existence of low-molecular weight transporters for iron in the brain
and in cerebrospinal fluid, and suggest that citrate or ascorbate might
act in this way. If the postulated iron-dopamine complex is carried
attached to some protein, this may perhaps explain Vyoral and Petrk's
results. The function of dopamine inside the post-synaptic neuron, in
the form of an iron-dopamine complex, may be similar to what I have
suggested is its role in the synapse; that is, as an antioxidant
protection for the spine and dendrite. This would have the added
advantage of the safe transport of iron to its cytoplasmic

22. As noted earlier, free iron is far too toxic to be loose in the
cytoplasm in anything more than minute quantities. The dopamine
complex-mediated iron transporter could be transported to the sites of
iron usage through the cytoplasm, or within extensions of the
endoplasmic tubules, as proposed by Vyoral and Petrk. In the first case
the superoxide anions would encounter the dopamine-iron complexes in
the cytoplasm, and in the second case superoxide anions could enter the
endosomes from their main sites of production i.e., the mitochondria,
to which the endoplasmic tubes would give direct access. Qian et al
(1997) have reviewed the whole question of how iron is transported from
inside the endosome to its cytosolic targets. Their conclusion is that
little is known about this subject, and that there may be multiple
carriers (e.g., p97, integrin, H+-ATPase and the transferrin

23. There may also be different transporters in different cells, and
the evidence suggests some type of carrier 'chaperone' protein rather
than an iron-conducting channel. If the dopamine-iron complex forms in
the endosome, it may be transmitted to the cytosol by such a carrier
mechanism. Alternatively, there may be separate transport mechanisms
for iron and dopamine out of the endosome and the complex forms only in
the cytosol. Qian et al (1998) state that iron is maintained in a
chelateable pool in the cytoplasm after leaving the endosome.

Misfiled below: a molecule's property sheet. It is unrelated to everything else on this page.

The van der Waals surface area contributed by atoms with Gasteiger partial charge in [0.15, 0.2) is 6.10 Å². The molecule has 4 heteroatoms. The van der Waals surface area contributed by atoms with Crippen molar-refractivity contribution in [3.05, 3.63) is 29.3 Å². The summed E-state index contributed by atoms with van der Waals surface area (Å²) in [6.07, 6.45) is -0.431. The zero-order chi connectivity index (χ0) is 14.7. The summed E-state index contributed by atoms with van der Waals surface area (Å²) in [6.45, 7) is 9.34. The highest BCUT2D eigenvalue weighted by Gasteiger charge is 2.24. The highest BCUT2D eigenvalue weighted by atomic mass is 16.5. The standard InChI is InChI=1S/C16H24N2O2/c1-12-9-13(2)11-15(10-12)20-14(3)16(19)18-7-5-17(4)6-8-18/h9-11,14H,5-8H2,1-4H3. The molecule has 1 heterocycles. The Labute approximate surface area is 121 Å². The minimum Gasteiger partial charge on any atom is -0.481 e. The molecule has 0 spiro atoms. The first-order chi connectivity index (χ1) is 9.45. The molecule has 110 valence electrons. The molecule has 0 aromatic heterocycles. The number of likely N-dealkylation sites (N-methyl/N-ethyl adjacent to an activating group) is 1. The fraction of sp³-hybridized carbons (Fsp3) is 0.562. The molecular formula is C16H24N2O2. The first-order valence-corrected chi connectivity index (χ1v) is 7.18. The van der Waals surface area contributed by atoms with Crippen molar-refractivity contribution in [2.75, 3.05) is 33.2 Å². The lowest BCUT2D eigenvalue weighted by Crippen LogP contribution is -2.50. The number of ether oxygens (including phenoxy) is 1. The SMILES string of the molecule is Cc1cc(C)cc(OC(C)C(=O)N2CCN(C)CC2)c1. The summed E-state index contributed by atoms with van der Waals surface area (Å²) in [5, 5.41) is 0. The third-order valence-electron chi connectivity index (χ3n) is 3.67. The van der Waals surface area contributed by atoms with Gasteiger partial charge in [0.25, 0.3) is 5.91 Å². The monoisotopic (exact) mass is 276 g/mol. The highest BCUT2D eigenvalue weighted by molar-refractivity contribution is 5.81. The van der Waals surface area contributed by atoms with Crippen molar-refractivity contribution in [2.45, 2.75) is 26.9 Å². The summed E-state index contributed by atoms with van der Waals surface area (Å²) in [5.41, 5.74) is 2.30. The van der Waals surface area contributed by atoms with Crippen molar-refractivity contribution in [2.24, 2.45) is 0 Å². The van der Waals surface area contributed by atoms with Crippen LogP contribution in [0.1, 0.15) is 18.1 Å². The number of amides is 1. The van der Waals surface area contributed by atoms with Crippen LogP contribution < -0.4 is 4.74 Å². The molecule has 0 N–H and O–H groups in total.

Catecholamine-iron complexes function as iron siderophores for the
bacterium Listeria monocytogenes, acquiring iron from the environment
and transporting it into the cell by means of a ferric reductase in the
membrane (Coulanges et al, 1997). Perhaps the endosome membrane has a
similar ferric reductase system. Mitochondria, descended from bacteria,
may act in the same way. It is also possible that the dismuting
dopamine-iron complex forms in the glutamatergic synaptic cleft
itself.  It is likely that free dopamine, and free iron in low
concentrations, are present in this location. Superoxide anions could
only be present if the neuronal membrane contains superoxide channels,
as the erythrocyte does. No information on this point is currently

24. This system enables us to explain how the combination of
desferrioxamine and prochlorperazine induce coma. One factor may be
that in promoting iron transport across membranes, this combination
depletes intracellular iron by the synergistic effect of its
components. This prevents the formation of the dopamine-iron complex
inside the post-synaptic cell at the glutamate synapse, so that the
superoxide ions, produced by mitochondria and enzymes on the post NMDAr
cascade, cannot be scavenged. This effectively shuts down the glutamate
synapse and the functional effect is akin to the effect of ketamine,
although the details are different, as ketamine acts at the receptor
level, while the combination of desferrioxamine and prochlorperazine
may act at the post-synaptic level. A second factor, or contributory
mechanism, may be that prochlorperazine (the side chain of which has
structural similarities with spermine-type polyamines) blocks the
polyamine site on the NMDA receptor protein, and thus acts in a
synergistic manner, with lowered intracellular iron leading to down
regulation of the NMDA receptor.

25. Thus, it could be argued that consciousness depends on the general
level of activity of the whole cortex via a wide range of
cortico-thalamic relays - as determined by a proper balance between
glutamatergic activation and GABAergic inhibition, plus modulation by
other factors, such as local cholinergic neurotransmission - as much as
on the activity of strategically placed brain stem nuclei such as the
pedunculopontine nucleus and the intralaminar nuclei of the thalamus
(Smythies, 1997b). However, it is not clear why it is NMDAr antagonists
rather than AMPAr or mGlur antagonists that induce coma. This would
suggest a further field for study.

26. This hypothesis mirrors that reached by Angel (1991), that
anaesthesia is associated with a general impairment of communication
between the thalamus and cortex. Consciousness may be realized only
when some critical threshold of global neural activity is present.
Llins and Par (1991) have suggested that the content of consciousness
is provided by activity in cortico-thalamic loops which involves
specific thalamic nuclei, and that the 'binding' of these into a
'unitary experience' involves activity in the intralaminar thalamic
nuclei. However, another hypothesis is possible. As the molecular
targets of general anaesthetics (in either the classical or the
receptor-based theories) are widely distributed in the brain, it seems
likely that anaesthesia would affect all brain systems in a rather
unselective manner. What may be of greater significance is their
interaction with a subclass of key 'consciousness neurons' (should